The biometric capture object 96 receives data from the sensor 56, processes this received data, and forwards the processed data to the ATM application 94 for use in authenticating a user.
The controller 66 (particularly the biometric capture object 96) and the biometric module 12 together comprise a biometric system. The display 30 provides a feedback means for this biometric system.
Prior to conducting a transaction, a user enrolls by providing one or more biometric measurements, such as his or her fingerprint, in order to allow for the creation of a biometric template. This enrolment typically occurs at a bank branch or other secure facility so that additional forms of identification (for example, a driver's license, a passport, or such like) may be provided to ensure that the person submitting the fingerprint is who they claim to be. However, an SST, such as an ATM, can be utilized in capturing this biometric measurement and in creating a corresponding biometric template.
To provide a sample, the user places his finger on a fingerprint sensor similar to sensor 56 shown in
When a user subsequently presents himself at the ATM 10 and places his finger on the sensor 56, the sensor 56 captures the fingerprint and the biometric capture object 96 operates on the newly-captured fingerprint to produce a match template [typically only held in memory, not committed to disk.
The match template is then used, in verification mode, in which the user claims an identity, for example by inserting an identification card. The template for that user is retrieved by the biometric capture object 96 and compared with the match template to determine if the user's identity is verified. However, false positives or false accepts, where the wrong person is accepted as the user, and false negatives or false rejects, where the user is erroneously refused entry, can both occur if the quality of the initial biometric template is not sufficient for use with the system, as described above.
Fingerprint classification is a known technique to assign a fingerprint into one of the several pre-specified types already established in the literature which can provide an indexing mechanism. In fingerprint classification an input fingerprint is first matched at a coarse level to one of the pre-specified types and then, at a finer level, it is compared to the subset of the database containing that type of fingerprints only. Known algorithms have been developed to classify fingerprints into five classes, namely, whorl, right loop, left loop, arch, and tented arch. Further information on this classification can be found in “Fingerprint Identification”, by Salil Prabhakar, Anil Jain at http://biometrics.cse.msu.edu/fingerprint.html.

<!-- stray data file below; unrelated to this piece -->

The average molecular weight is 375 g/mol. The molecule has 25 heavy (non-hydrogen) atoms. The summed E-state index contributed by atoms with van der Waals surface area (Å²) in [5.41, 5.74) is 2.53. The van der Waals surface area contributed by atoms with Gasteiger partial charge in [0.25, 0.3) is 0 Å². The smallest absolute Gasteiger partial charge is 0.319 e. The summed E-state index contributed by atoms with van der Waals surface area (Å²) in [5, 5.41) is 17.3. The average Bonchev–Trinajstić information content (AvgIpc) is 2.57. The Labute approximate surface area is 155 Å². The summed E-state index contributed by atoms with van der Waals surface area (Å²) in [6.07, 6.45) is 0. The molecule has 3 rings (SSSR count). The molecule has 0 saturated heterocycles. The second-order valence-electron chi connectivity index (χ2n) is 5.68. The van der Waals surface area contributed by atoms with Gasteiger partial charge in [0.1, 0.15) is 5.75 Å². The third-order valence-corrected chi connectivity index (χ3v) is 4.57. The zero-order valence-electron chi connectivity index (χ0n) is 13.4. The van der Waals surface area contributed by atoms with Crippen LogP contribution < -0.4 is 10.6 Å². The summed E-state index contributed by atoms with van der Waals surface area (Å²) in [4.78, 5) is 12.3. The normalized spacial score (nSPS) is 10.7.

However, in accordance with the present invention, it was determined during the testing of a large number of live fingerprint measurements that where a given user had a poor enrolment measurement (small amount of measurement captured, poor contrast between ridges and troughs etc.) that the templates generated from these measurements were more susceptible to generating false acceptances. It was further realized that the finger prints which were most successful in producing false acceptances had two distinguishing features. Firstly they were typically also of poor quality and secondly, they had to be from the same class of fingerprint.
Furthermore, a means and method of utilizing this realization in order to provide for good quality biometric enrollment measurement capture was determined.
Initially, a user is identified and a card to which the biometric information is to be stored is inserted into a biometric reader, possibly within a SST (step 200). A card is, of course, not the only means by which a user's biometric template can be stored. However, a card or other form of claim of identity (social security number, RFID) is always required for verification.
A user is then requested to place his finger on the reader for the enrolment measurement, or measurements, to be taken (step 202). The measurement is then read by the reader (step 204).
The measurement is then utilized to create a test template using a standard biometric algorithm (e.g. Authentec or BioScrypt). The enrolment measurement is then run through a simple algorithm to identify the class of measurement that it belongs to. The standard biometric verification algorithm is then used in an attempt to verify a small number of candidate (attack) measurements, of the same class as the enrolment measurement, against the test template. A simple arithmetic algorithm perhaps based upon the number of successful attacks or upon the average score returned from the attack can then be used to determine the quality (acceptability or not) of the enrolment measurement (step 206).
If the measurement is acceptable, then the user need not re-enroll. The user is informed that the measurement is acceptable (step 210) and the measurement is accepted and a full biometric template is generated and stored (step 208). However, if the measurement is not acceptable the user is informed (step 210) and the measurement is retaken (step 212).